- 45 Calif. students at one school test positive for tuberculosis exposure
- Rob Ford on women: Give them cash ‘and they are happy’
- Ku Klux Klan group holds recruitment meeting in Maryland
- Airport assassination: Mayor, 3 others killed at Manila airport
- Tea party-type lawmakers take mysterious, off-books trip to Mideast
- North Korea warns South: We’ll attack ‘without warning’
- Congress sends sweeping defense bill to Obama
- Multiple injuries as balcony collapses at London’s Apollo theatre during performance
- Egypt rights center raided, 2 Mubaraks acquitted
- New Mexico Supreme Court rules same-sex marriage constitutional
Department Of State
Latest Department Of State Items
The detention of an Egyptian industrial leader is raising new fears that those who prospered under the regime of ousted President Hosni Mubarak will face revolutionary justice despite the West's hope that Egypt will emerge as a democracy.
In his first formal assessment of the war in Afghanistan, U.S. Army Gen. David H. Petraeus said Tuesday that much of the Taliban's battlefield momentum has been halted, putting the United States on course to begin pulling out troops in July and shifting security responsibility to the Afghans.
''We have real enemies in the world. These enemies must be found. They must be pursued, and they must be defeated."
President Obama is feeling the heat over the treatment of WikiLeaks suspect Army Private First Class Bradley E. Manning. During the 2008 presidential campaign, Mr. Obama took unseemly advantage of the accusation that George W. Bush's administration tortured terrorist detainees. Now even an O Force insider is strongly hinting that the administration's conduct toward the individual thought to have leaked thousands of classified documents amounts to torture.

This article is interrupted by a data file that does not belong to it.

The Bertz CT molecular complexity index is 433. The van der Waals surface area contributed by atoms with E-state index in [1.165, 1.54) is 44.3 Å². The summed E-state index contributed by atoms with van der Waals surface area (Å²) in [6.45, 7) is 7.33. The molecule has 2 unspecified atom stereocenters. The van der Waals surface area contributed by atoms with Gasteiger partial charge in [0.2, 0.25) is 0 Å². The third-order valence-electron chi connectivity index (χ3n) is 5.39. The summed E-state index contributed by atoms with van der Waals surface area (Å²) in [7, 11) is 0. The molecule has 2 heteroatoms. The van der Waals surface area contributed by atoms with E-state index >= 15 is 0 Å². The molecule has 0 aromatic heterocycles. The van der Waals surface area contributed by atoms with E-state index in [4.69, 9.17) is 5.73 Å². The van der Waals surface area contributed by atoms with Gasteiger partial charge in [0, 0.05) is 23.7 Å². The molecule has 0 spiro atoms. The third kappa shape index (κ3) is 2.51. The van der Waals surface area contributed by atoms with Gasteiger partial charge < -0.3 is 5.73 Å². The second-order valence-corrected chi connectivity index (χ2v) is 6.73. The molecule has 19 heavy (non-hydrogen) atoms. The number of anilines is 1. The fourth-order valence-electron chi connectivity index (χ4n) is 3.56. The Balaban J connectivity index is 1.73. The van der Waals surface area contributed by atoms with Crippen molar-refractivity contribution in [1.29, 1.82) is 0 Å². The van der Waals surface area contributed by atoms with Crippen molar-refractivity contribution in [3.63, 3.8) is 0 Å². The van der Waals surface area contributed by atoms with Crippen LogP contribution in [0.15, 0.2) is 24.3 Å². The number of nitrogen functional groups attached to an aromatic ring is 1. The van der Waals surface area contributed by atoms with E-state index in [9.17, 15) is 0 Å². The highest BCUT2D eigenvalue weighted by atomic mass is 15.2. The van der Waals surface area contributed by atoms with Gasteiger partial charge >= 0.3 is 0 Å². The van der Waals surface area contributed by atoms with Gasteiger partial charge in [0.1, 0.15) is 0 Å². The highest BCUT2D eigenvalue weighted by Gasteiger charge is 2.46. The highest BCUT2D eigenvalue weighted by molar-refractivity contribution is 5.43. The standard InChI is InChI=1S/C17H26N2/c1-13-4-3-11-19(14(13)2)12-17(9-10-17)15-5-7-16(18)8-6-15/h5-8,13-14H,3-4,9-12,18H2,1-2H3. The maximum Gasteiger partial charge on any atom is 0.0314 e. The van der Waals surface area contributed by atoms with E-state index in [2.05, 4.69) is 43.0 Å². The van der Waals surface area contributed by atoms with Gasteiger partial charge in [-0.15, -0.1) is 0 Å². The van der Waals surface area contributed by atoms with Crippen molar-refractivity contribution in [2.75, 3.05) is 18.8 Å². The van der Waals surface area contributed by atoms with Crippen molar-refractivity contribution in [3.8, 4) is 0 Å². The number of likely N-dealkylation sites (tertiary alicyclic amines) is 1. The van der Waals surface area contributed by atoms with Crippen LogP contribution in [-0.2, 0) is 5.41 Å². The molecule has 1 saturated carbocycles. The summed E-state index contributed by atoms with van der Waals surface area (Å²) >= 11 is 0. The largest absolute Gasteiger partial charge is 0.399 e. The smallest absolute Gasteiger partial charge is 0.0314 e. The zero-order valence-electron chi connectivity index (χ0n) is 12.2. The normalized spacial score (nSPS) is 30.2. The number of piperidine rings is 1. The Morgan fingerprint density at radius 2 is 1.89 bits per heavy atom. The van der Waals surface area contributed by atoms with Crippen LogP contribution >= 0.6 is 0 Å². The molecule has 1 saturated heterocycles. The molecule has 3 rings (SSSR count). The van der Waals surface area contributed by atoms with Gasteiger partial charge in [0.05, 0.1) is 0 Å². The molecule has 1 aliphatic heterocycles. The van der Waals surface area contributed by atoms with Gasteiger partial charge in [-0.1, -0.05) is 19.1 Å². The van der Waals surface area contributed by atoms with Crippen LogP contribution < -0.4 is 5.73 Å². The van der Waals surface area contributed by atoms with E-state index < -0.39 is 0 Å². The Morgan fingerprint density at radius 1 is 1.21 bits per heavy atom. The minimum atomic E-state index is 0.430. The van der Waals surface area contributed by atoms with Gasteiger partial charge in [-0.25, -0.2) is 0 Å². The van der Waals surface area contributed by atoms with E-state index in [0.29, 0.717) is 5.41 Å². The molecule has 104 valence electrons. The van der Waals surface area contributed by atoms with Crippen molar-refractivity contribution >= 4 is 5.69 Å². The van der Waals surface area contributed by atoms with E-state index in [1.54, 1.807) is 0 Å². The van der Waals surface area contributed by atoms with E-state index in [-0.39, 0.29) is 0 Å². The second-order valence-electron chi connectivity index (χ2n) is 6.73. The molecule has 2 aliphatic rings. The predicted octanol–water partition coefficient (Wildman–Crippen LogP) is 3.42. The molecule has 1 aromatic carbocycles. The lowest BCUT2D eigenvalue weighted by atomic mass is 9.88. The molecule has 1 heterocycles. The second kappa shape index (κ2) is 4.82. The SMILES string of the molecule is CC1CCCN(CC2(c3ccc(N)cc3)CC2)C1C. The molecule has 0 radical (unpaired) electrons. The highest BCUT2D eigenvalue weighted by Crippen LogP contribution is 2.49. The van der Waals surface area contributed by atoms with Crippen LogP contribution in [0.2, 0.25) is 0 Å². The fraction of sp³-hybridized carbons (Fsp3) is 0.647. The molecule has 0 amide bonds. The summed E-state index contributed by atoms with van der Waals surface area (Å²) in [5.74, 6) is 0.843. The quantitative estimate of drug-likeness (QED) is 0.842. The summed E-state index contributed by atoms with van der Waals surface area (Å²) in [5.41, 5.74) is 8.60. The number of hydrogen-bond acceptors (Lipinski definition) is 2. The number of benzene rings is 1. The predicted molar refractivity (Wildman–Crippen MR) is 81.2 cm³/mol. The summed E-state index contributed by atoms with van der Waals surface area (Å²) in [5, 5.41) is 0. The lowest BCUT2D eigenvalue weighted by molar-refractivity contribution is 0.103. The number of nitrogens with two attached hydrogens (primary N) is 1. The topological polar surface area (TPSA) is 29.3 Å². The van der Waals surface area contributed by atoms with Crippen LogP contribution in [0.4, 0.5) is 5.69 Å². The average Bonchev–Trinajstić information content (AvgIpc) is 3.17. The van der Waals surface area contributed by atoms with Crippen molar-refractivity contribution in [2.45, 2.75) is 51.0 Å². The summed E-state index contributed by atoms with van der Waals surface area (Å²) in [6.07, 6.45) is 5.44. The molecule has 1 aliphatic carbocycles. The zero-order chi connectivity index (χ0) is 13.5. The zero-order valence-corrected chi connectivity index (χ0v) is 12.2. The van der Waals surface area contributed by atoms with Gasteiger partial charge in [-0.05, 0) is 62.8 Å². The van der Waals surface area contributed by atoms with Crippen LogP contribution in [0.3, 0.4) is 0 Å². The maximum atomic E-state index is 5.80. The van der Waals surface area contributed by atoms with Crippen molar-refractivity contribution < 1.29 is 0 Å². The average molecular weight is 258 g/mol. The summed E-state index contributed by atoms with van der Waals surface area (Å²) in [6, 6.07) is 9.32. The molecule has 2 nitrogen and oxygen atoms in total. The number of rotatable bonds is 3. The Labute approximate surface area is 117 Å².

The U.S. Embassy in Tokyo is searching for Americans in Japan and dispatching relief teams with military precision as U.S. diplomats respond to the devastating earthquake, tsunami and nuclear disaster that crippled America's closest Asian ally.
Chief State Department spokesman P.J. Crowley quit on Sunday after causing a stir by describing the Army's treatment of the suspected WikiLeaks leaker as "ridiculous" and "stupid," pointed words that forced President Obama to defend the detention as appropriate.
The State Department on Sunday advised U.S. citizens to avoid traveling to Japan at this time.